Interview with "No Easy Way Out" music artist Robert Tepper

(This interview was originally published April 6, 2013 on the now-retired Kickin' it Old School blog. It is one installment in an incredible series of interviews we are republishing on Rediscover the '80s for posterity and your enjoyment. These are more than just interviews in a way; they are more like '80s timelines or oral histories on their respective subject matters. Please keep in mind the original date because some content could be specific to the time of the interview, though the majority should be timeless and totally rad.)

When the opportunity presents itself to ask a few questions to someone who contributed to the awesomeness of the '80s, I will continue to share those answers with you right here. Again, lucky for me (and hopefully you), I do get to share a little more awesomeness with you.

This time that awesomeness is Robert Tepper. He is an American singer probably best known for his song "No Easy Way Out" from the Rocky IV soundtrack (which I have always had fond affection for). He also co-wrote the hit single "Into The Night" with Benny Mardones. Find out a little about him, those hit songs from the '80s and more as we get on to some selections from my interview with Robert Tepper...


Q: When did you know you wanted to be a professional musician? When and how did you get your own start in the music industry? Tell us a little about your early years as a staff writer and maybe some of the songs you helped create back then.

Robert: I loved music from a very young age. My sister and I would sing folksongs to my parents and I always just loved doing it. I just received the right amount of breaks in music to keep me coming back.

First cut of a song I wrote happened with a company called Cam America that was located in New York City. I wrote a song with my partner Madeline Sunshine called "This Is Love" [1978] which was recorded by Paul Anka. It made it to #35 (I think) on the Billboard chart. What was great about those days was that, if you had songs ready, you could go into the studio and record them. So it's there that I started to get some studio experience, not to mention getting to work with some very good New York City musicians.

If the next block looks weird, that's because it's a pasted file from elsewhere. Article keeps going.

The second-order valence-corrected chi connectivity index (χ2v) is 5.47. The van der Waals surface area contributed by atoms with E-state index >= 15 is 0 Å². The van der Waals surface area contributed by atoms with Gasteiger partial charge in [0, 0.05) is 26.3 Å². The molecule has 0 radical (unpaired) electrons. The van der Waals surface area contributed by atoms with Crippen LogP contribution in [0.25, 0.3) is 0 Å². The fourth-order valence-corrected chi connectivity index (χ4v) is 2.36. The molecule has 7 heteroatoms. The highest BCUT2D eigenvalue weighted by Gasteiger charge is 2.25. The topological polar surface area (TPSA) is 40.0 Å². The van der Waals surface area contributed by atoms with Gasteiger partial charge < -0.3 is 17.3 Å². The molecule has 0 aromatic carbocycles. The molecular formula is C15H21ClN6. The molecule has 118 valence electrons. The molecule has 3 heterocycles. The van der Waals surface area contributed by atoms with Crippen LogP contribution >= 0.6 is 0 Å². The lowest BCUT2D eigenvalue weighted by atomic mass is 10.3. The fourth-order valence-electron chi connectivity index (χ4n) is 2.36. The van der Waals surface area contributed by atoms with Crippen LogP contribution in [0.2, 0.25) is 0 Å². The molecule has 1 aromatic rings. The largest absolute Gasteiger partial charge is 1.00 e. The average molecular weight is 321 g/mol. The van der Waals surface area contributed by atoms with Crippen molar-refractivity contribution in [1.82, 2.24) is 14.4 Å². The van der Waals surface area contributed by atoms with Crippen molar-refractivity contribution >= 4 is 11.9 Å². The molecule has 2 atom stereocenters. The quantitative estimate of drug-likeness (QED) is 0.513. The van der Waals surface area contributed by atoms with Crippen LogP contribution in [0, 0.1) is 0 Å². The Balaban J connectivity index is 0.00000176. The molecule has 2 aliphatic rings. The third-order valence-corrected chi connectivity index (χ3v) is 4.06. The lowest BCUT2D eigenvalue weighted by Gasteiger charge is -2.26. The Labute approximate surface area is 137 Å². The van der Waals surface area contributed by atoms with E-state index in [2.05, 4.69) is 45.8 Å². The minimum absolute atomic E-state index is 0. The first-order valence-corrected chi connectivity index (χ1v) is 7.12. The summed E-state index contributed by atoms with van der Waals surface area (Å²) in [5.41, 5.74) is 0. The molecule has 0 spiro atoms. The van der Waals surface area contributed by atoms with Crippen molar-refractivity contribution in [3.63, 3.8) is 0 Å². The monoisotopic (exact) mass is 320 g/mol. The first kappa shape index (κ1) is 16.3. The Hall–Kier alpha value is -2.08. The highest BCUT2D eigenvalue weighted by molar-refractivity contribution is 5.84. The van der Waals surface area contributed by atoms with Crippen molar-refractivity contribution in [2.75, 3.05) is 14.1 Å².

Q: Please tell us a little about when and how you met Benny Mardones. How did it work out that you two started writing songs together? What can you tell us about Mardones and your working relationship with him back then?

Robert: Benny Mardones, who I still work with today, and I got together when I was taking some vocal lessons from a teacher in New York City. This mad man came in with a fur coat on with Neil Bogart of Casablanca Records and that is how we met. He had just gotten signed to Polydor Records and we wrote about four or five songs. I think three made the record and one was a big hit for us, "Into The Night".

I was very green in the rock world, in a way Benny was a mentor both in a positive and a negative way of what to do and not do in the music business. I brought a different sensibility to Benny, I'd say more musically than anything else. You know different types of changes. But it was a crazy time back then. A little lucky to be alive.

Q: I love "Into The Night", but many might cringe thinking the song is about professing forbidden love for a minor. I read where Benny Mardones explained it this way: "There was a girl in my building in Spanish Harlem whose father ran out on her and her family. I felt so bad for her that I hired her to walk my dog. She came into my apartment early one morning and Bobby Tepper and I had been up all night writing songs. She was all dressed up and was one of the most beautiful sixteen-year-old girls you've ever seen. When she left with the dog Bobby said, 'Oh my word' and I replied, 'She's just 16 years old, leave her alone.' And thus a classic was born." Is that how you remember it, too? What can you share with us about how this song was conceived and written? How long did it take to write?

Robert: How long the writing sessions lasted in those days was dictated by how much fuel we had going at the time. And you can supplement any '80s rock inspiration for fuel. All I remember is that, yes, it was true she lived in Benny's building and we had been up for a while trying to make something soulful from those chord changes. And you know Benny had this great rasp of a voice. It is sex, drugs and rock n roll. That song definitely fits in. What about Gary Puckett and "Young Girl" or Charlie Chaplin and his fetish or The Police and "Don't Stand So Close To Me"? The lyric falls very much into that category.